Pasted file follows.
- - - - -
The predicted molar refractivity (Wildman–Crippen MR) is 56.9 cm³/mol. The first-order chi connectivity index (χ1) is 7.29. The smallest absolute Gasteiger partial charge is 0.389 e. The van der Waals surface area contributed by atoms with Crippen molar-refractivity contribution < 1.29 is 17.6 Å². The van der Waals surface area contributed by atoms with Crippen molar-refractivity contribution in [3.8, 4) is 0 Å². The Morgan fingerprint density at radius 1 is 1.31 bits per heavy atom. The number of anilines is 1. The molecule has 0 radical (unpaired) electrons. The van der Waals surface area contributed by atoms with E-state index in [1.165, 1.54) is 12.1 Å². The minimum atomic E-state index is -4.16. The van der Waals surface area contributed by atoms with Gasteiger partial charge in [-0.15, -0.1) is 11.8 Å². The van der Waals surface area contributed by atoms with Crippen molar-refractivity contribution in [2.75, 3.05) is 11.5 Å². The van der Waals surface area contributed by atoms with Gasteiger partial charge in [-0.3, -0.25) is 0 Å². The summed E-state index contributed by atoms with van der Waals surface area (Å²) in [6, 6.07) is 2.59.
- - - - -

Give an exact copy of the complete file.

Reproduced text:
The predicted molar refractivity (Wildman–Crippen MR) is 56.9 cm³/mol. The first-order chi connectivity index (χ1) is 7.29. The smallest absolute Gasteiger partial charge is 0.389 e. The van der Waals surface area contributed by atoms with Crippen molar-refractivity contribution < 1.29 is 17.6 Å². The van der Waals surface area contributed by atoms with Crippen molar-refractivity contribution in [3.8, 4) is 0 Å². The Morgan fingerprint density at radius 1 is 1.31 bits per heavy atom. The number of anilines is 1. The molecule has 0 radical (unpaired) electrons. The van der Waals surface area contributed by atoms with E-state index in [1.165, 1.54) is 12.1 Å². The minimum atomic E-state index is -4.16. The van der Waals surface area contributed by atoms with Gasteiger partial charge in [-0.15, -0.1) is 11.8 Å². The van der Waals surface area contributed by atoms with Crippen molar-refractivity contribution in [2.75, 3.05) is 11.5 Å². The van der Waals surface area contributed by atoms with Gasteiger partial charge in [-0.3, -0.25) is 0 Å². The summed E-state index contributed by atoms with van der Waals surface area (Å²) in [6, 6.07) is 2.59.